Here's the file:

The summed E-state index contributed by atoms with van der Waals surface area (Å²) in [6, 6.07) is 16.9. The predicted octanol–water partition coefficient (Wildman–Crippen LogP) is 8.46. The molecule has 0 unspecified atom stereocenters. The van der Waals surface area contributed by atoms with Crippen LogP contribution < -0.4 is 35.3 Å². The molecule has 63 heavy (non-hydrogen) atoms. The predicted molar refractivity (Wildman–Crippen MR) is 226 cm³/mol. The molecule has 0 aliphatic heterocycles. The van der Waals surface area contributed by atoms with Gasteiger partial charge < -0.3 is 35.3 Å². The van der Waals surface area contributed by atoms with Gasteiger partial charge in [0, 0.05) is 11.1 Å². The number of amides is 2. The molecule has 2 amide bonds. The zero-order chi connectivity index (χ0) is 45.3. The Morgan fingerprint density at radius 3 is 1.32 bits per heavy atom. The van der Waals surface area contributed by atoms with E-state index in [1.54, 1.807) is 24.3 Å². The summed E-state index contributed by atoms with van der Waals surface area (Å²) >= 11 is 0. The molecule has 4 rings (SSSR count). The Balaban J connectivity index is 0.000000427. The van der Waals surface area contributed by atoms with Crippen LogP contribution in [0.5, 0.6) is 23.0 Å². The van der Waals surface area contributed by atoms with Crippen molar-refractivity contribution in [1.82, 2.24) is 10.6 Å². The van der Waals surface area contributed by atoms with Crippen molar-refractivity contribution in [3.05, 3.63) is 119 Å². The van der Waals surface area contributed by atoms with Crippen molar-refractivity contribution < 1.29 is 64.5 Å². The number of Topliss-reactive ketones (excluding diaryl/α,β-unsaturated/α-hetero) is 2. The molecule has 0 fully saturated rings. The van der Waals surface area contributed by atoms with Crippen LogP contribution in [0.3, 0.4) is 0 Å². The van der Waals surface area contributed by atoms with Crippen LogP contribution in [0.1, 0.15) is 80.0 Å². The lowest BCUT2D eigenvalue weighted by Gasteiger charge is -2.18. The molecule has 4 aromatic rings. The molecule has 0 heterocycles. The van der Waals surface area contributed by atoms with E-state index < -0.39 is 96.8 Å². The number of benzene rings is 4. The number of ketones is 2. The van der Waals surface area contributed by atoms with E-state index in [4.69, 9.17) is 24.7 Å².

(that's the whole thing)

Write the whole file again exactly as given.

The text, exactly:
The summed E-state index contributed by atoms with van der Waals surface area (Å²) in [6, 6.07) is 16.9. The predicted octanol–water partition coefficient (Wildman–Crippen LogP) is 8.46. The molecule has 0 unspecified atom stereocenters. The van der Waals surface area contributed by atoms with Crippen LogP contribution < -0.4 is 35.3 Å². The molecule has 63 heavy (non-hydrogen) atoms. The predicted molar refractivity (Wildman–Crippen MR) is 226 cm³/mol. The molecule has 0 aliphatic heterocycles. The van der Waals surface area contributed by atoms with Gasteiger partial charge < -0.3 is 35.3 Å². The van der Waals surface area contributed by atoms with Gasteiger partial charge in [0, 0.05) is 11.1 Å². The number of amides is 2. The molecule has 2 amide bonds. The zero-order chi connectivity index (χ0) is 45.3. The Morgan fingerprint density at radius 3 is 1.32 bits per heavy atom. The van der Waals surface area contributed by atoms with E-state index in [1.54, 1.807) is 24.3 Å². The summed E-state index contributed by atoms with van der Waals surface area (Å²) >= 11 is 0. The molecule has 4 rings (SSSR count). The Balaban J connectivity index is 0.000000427. The van der Waals surface area contributed by atoms with Crippen LogP contribution in [0.5, 0.6) is 23.0 Å². The van der Waals surface area contributed by atoms with Crippen molar-refractivity contribution in [1.82, 2.24) is 10.6 Å². The van der Waals surface area contributed by atoms with Crippen molar-refractivity contribution in [3.05, 3.63) is 119 Å². The van der Waals surface area contributed by atoms with Crippen molar-refractivity contribution < 1.29 is 64.5 Å². The number of Topliss-reactive ketones (excluding diaryl/α,β-unsaturated/α-hetero) is 2. The molecule has 0 fully saturated rings. The van der Waals surface area contributed by atoms with Crippen LogP contribution in [0.3, 0.4) is 0 Å². The van der Waals surface area contributed by atoms with Crippen LogP contribution in [0.1, 0.15) is 80.0 Å². The lowest BCUT2D eigenvalue weighted by Gasteiger charge is -2.18. The molecule has 4 aromatic rings. The molecule has 0 heterocycles. The van der Waals surface area contributed by atoms with E-state index < -0.39 is 96.8 Å². The number of benzene rings is 4. The number of ketones is 2. The van der Waals surface area contributed by atoms with E-state index in [4.69, 9.17) is 24.7 Å².